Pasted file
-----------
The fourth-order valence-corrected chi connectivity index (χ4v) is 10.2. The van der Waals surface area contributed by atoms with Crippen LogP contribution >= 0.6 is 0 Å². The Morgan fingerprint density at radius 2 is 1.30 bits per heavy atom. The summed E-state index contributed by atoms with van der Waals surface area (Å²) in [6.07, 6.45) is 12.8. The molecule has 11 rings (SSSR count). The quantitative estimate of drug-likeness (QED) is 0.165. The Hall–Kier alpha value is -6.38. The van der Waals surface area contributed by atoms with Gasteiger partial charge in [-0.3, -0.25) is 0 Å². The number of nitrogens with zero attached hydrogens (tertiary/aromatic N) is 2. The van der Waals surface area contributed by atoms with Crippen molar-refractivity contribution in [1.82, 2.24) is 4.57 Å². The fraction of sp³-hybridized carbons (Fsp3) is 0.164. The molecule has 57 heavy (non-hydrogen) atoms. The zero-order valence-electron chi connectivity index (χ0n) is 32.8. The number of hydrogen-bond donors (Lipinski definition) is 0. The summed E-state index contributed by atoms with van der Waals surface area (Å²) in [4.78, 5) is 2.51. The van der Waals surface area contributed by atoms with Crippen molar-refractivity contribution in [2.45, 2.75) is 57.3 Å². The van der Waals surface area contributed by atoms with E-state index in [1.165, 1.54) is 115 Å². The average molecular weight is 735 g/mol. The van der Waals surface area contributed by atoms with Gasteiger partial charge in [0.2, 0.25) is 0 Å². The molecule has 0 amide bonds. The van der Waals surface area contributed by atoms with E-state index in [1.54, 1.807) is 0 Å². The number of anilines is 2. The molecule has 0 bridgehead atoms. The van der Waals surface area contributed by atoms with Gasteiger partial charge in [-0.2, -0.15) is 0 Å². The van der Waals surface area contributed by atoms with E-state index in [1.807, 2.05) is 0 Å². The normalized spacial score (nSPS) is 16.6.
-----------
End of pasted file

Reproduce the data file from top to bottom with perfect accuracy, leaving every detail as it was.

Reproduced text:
The fourth-order valence-corrected chi connectivity index (χ4v) is 10.2. The van der Waals surface area contributed by atoms with Crippen LogP contribution >= 0.6 is 0 Å². The Morgan fingerprint density at radius 2 is 1.30 bits per heavy atom. The summed E-state index contributed by atoms with van der Waals surface area (Å²) in [6.07, 6.45) is 12.8. The molecule has 11 rings (SSSR count). The quantitative estimate of drug-likeness (QED) is 0.165. The Hall–Kier alpha value is -6.38. The van der Waals surface area contributed by atoms with Gasteiger partial charge in [-0.3, -0.25) is 0 Å². The number of nitrogens with zero attached hydrogens (tertiary/aromatic N) is 2. The van der Waals surface area contributed by atoms with Crippen molar-refractivity contribution in [1.82, 2.24) is 4.57 Å². The fraction of sp³-hybridized carbons (Fsp3) is 0.164. The molecule has 57 heavy (non-hydrogen) atoms. The zero-order valence-electron chi connectivity index (χ0n) is 32.8. The number of hydrogen-bond donors (Lipinski definition) is 0. The summed E-state index contributed by atoms with van der Waals surface area (Å²) in [4.78, 5) is 2.51. The van der Waals surface area contributed by atoms with Crippen molar-refractivity contribution in [2.45, 2.75) is 57.3 Å². The van der Waals surface area contributed by atoms with E-state index in [1.165, 1.54) is 115 Å². The average molecular weight is 735 g/mol. The van der Waals surface area contributed by atoms with Gasteiger partial charge in [0.2, 0.25) is 0 Å². The molecule has 0 amide bonds. The van der Waals surface area contributed by atoms with E-state index in [1.54, 1.807) is 0 Å². The number of anilines is 2. The molecule has 0 bridgehead atoms. The van der Waals surface area contributed by atoms with Gasteiger partial charge in [-0.2, -0.15) is 0 Å². The van der Waals surface area contributed by atoms with E-state index in [1.807, 2.05) is 0 Å². The normalized spacial score (nSPS) is 16.6.